DETROIT — Michigan Gov. Rick Snyder, who has boasted of makingthe state more hospitable for entrepreneurs, has until Tuesday to sign or veto a bill that would prevent upstart electric vehicle maker Tesla Motors from selling cars in the state through its own stores and not through a traditional dealership network.
Michigan law requires automakers to sell through franchised dealers. That law didn’t specifically mention Tesla, which started in 2003 and operates from a headquarters in Palo Alto, Calif., and from a former General Motors-Toyota plant in nearby Fremont.
Last week, both houses of the Legislature passed a bill, backed by the Michigan Auto Dealers Association, that would require all automakers to sell through franchised dealers.
"One of the things that was added to the bill was a section that states this law applies to all manufacturers. There’s no creation of new rules," said Terry Burns, executive vice president of the MADA. "If a manufacturer wants to come in and sell cars in the state of Michigan, they should probably follow Michigan law."
Todd Maron, Tesla’s general counsel, said the Michigan bill goes beyond requiring sales through a franchised dealer to prohibit the use of a gallery to simply display cars and communicate in person with consumers.
"People don’t introduce bills unless they intend to change the law," Maron said. "Secondly, people don’t sneak language in at the last minute unless they know it will be consequential."
Dealers have tolerated and learned to cooperate with online car shopping services such as Edmunds.com and TrueCar.com. But a manufacturer who bypasses the traditional franchise system to sell directly, either in physical stores or online, is a threat, even a low-volume automaker like Tesla.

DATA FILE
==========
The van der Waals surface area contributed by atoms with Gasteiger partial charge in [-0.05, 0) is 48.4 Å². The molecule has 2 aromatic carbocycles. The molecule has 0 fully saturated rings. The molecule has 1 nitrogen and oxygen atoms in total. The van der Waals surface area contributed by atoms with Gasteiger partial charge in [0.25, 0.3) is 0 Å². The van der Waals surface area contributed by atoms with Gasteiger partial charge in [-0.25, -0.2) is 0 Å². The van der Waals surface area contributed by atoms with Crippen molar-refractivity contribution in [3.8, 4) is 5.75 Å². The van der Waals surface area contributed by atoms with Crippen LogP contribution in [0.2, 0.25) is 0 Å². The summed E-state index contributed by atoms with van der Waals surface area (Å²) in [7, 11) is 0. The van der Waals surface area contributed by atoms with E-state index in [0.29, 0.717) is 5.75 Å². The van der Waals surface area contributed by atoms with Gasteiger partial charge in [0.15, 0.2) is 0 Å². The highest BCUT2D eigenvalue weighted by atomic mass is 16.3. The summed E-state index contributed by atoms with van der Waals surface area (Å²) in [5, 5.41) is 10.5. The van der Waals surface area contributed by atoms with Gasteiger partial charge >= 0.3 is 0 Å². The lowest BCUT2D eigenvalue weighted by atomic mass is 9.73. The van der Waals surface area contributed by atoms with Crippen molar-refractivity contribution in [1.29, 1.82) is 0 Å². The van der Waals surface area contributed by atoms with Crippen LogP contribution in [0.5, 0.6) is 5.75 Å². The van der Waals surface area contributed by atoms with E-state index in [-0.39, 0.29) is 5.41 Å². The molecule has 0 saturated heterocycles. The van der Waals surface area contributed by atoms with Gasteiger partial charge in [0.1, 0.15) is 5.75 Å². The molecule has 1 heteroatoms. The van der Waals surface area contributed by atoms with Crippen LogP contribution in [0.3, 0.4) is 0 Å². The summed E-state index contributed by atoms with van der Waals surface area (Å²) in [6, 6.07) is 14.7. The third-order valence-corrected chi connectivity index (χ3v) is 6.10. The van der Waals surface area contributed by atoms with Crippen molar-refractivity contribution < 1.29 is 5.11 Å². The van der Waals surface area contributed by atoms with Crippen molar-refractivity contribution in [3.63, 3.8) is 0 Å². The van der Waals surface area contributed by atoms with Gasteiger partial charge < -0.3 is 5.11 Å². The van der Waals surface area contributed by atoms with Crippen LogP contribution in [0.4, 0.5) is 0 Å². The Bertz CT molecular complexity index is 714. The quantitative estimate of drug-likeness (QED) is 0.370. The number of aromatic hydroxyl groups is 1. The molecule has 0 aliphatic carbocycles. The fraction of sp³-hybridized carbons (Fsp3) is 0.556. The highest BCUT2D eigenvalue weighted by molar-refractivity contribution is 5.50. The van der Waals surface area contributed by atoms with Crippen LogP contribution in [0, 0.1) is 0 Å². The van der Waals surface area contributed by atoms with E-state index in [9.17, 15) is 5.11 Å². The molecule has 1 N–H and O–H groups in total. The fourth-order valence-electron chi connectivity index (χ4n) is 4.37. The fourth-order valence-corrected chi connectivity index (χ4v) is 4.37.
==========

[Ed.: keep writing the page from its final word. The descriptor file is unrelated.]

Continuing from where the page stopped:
"The market will eventually push that in that direction," said Christie Nordhielm, associate professor of business at the University of Michigan’s Ross School of Business. "Rule one of distribution is there’s only one customer, and that is the consumer. Everyone else is a middle man."
Tesla has been selling through stores or galleries mostly in upscale shopping malls along the east and west coasts and in Pennsylvania, Ohio, Indiana and Illinois. The company’s website shows a network of 60 locations in 23 states, but some of those can’t sell directly. The company takes orders online. That approach undermines how franchisees have sold vehicles for decades, and they are fighting to stop Elon Musk, Tesla’s cofounder and CEO, from establishing his own retail model.
Musk wants to sell cars directly and has been fighting this legislative battle on a state-by-state basis. Specific language varies from one state to another, but more than half the 50 states have similar franchise laws to Michigan that prohibit manufacturers from competing with their franchised dealers.
Texas, Arizona, Colorado, North Carolina and Virginia have so far prevented Tesla from selling inside their borders, although the company displays cars in a handful of locations in Texas and Virginia. Tesla has won court cases and opened stores in Massachusetts, Minnesota and New York.
Last month, the Supreme Judicial Court of Massachusetts ruled that Tesla can keep selling from a shopping mall in the Boston suburb of Natick next to stores selling apparel, jewelry and perfume.
While Tesla does not have a store in Michigan, it would like to open at least a gallery soon, said Diarmuid O’Connell, vice president of business development. There are 100 Tesla Model Ses registered to Michigan residents who either bought them online or drove to a store in Illinois, Indiana or Ohio.
Next year the company plans to introduce the Model X, a more versatile and affordable alternative to its pricey Model S, which starts at about $75,000 and can run well above $100,000.car, show